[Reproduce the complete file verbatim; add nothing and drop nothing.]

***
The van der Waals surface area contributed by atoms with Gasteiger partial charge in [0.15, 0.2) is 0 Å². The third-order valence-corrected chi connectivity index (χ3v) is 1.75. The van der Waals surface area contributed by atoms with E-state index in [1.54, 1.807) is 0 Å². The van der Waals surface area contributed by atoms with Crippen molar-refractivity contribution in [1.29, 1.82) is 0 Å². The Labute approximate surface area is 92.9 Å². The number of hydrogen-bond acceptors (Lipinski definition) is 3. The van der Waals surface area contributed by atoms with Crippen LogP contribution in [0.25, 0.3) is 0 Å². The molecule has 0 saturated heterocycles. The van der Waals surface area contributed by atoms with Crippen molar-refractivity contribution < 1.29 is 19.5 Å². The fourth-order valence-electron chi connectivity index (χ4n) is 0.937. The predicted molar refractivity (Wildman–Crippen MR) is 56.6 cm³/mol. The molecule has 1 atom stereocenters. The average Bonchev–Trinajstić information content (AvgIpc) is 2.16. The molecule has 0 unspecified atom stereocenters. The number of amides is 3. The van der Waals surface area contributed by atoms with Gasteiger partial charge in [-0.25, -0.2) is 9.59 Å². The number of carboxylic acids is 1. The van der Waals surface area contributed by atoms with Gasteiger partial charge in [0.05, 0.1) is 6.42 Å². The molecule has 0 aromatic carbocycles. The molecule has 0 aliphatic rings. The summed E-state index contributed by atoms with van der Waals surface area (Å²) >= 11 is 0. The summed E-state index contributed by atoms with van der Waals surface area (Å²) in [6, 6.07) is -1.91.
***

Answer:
The van der Waals surface area contributed by atoms with Gasteiger partial charge in [0.15, 0.2) is 0 Å². The third-order valence-corrected chi connectivity index (χ3v) is 1.75. The van der Waals surface area contributed by atoms with E-state index in [1.54, 1.807) is 0 Å². The van der Waals surface area contributed by atoms with Crippen molar-refractivity contribution in [1.29, 1.82) is 0 Å². The Labute approximate surface area is 92.9 Å². The number of hydrogen-bond acceptors (Lipinski definition) is 3. The van der Waals surface area contributed by atoms with Crippen LogP contribution in [0.25, 0.3) is 0 Å². The molecule has 0 saturated heterocycles. The van der Waals surface area contributed by atoms with Crippen molar-refractivity contribution < 1.29 is 19.5 Å². The fourth-order valence-electron chi connectivity index (χ4n) is 0.937. The predicted molar refractivity (Wildman–Crippen MR) is 56.6 cm³/mol. The molecule has 1 atom stereocenters. The average Bonchev–Trinajstić information content (AvgIpc) is 2.16. The molecule has 0 unspecified atom stereocenters. The number of amides is 3. The van der Waals surface area contributed by atoms with Gasteiger partial charge in [-0.25, -0.2) is 9.59 Å². The number of carboxylic acids is 1. The van der Waals surface area contributed by atoms with Gasteiger partial charge in [0.05, 0.1) is 6.42 Å². The molecule has 0 aromatic carbocycles. The molecule has 0 aliphatic rings. The summed E-state index contributed by atoms with van der Waals surface area (Å²) >= 11 is 0. The summed E-state index contributed by atoms with van der Waals surface area (Å²) in [6, 6.07) is -1.91.